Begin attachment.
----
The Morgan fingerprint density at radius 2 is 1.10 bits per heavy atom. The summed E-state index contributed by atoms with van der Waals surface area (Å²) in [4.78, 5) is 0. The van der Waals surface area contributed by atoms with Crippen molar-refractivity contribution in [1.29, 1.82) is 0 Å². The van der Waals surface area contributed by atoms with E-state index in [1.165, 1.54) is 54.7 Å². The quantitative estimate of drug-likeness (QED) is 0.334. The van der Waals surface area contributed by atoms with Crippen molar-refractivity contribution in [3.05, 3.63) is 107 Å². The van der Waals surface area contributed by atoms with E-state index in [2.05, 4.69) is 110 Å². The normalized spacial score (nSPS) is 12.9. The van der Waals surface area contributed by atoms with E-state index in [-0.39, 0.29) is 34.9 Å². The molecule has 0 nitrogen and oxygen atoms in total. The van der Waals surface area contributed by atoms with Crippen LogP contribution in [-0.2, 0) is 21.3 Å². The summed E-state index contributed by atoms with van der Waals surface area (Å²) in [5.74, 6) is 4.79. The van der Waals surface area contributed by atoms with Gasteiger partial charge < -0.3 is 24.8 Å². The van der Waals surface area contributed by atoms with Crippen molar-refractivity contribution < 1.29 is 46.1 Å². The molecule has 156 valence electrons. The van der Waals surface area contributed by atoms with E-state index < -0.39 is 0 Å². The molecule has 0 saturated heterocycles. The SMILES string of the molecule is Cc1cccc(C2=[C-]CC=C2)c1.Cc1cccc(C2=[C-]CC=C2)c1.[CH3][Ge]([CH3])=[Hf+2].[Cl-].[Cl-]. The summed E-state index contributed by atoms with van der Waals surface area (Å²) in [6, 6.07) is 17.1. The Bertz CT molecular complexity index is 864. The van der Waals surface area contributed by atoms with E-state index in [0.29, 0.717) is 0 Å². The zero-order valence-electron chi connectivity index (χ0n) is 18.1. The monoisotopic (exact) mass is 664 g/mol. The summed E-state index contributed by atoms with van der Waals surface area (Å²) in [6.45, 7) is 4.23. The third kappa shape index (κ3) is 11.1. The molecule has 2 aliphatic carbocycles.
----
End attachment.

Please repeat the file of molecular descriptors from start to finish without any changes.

The Morgan fingerprint density at radius 2 is 1.10 bits per heavy atom. The summed E-state index contributed by atoms with van der Waals surface area (Å²) in [4.78, 5) is 0. The van der Waals surface area contributed by atoms with Crippen molar-refractivity contribution in [1.29, 1.82) is 0 Å². The van der Waals surface area contributed by atoms with E-state index in [1.165, 1.54) is 54.7 Å². The quantitative estimate of drug-likeness (QED) is 0.334. The van der Waals surface area contributed by atoms with Crippen molar-refractivity contribution in [3.05, 3.63) is 107 Å². The van der Waals surface area contributed by atoms with E-state index in [2.05, 4.69) is 110 Å². The normalized spacial score (nSPS) is 12.9. The van der Waals surface area contributed by atoms with E-state index in [-0.39, 0.29) is 34.9 Å². The molecule has 0 nitrogen and oxygen atoms in total. The van der Waals surface area contributed by atoms with Crippen LogP contribution in [-0.2, 0) is 21.3 Å². The summed E-state index contributed by atoms with van der Waals surface area (Å²) in [5.74, 6) is 4.79. The van der Waals surface area contributed by atoms with Gasteiger partial charge < -0.3 is 24.8 Å². The van der Waals surface area contributed by atoms with Crippen molar-refractivity contribution < 1.29 is 46.1 Å². The molecule has 156 valence electrons. The van der Waals surface area contributed by atoms with E-state index < -0.39 is 0 Å². The molecule has 0 saturated heterocycles. The SMILES string of the molecule is Cc1cccc(C2=[C-]CC=C2)c1.Cc1cccc(C2=[C-]CC=C2)c1.[CH3][Ge]([CH3])=[Hf+2].[Cl-].[Cl-]. The summed E-state index contributed by atoms with van der Waals surface area (Å²) in [6, 6.07) is 17.1. The Bertz CT molecular complexity index is 864. The van der Waals surface area contributed by atoms with E-state index in [0.29, 0.717) is 0 Å². The zero-order valence-electron chi connectivity index (χ0n) is 18.1. The monoisotopic (exact) mass is 664 g/mol. The summed E-state index contributed by atoms with van der Waals surface area (Å²) in [6.45, 7) is 4.23. The third kappa shape index (κ3) is 11.1. The molecule has 2 aliphatic carbocycles.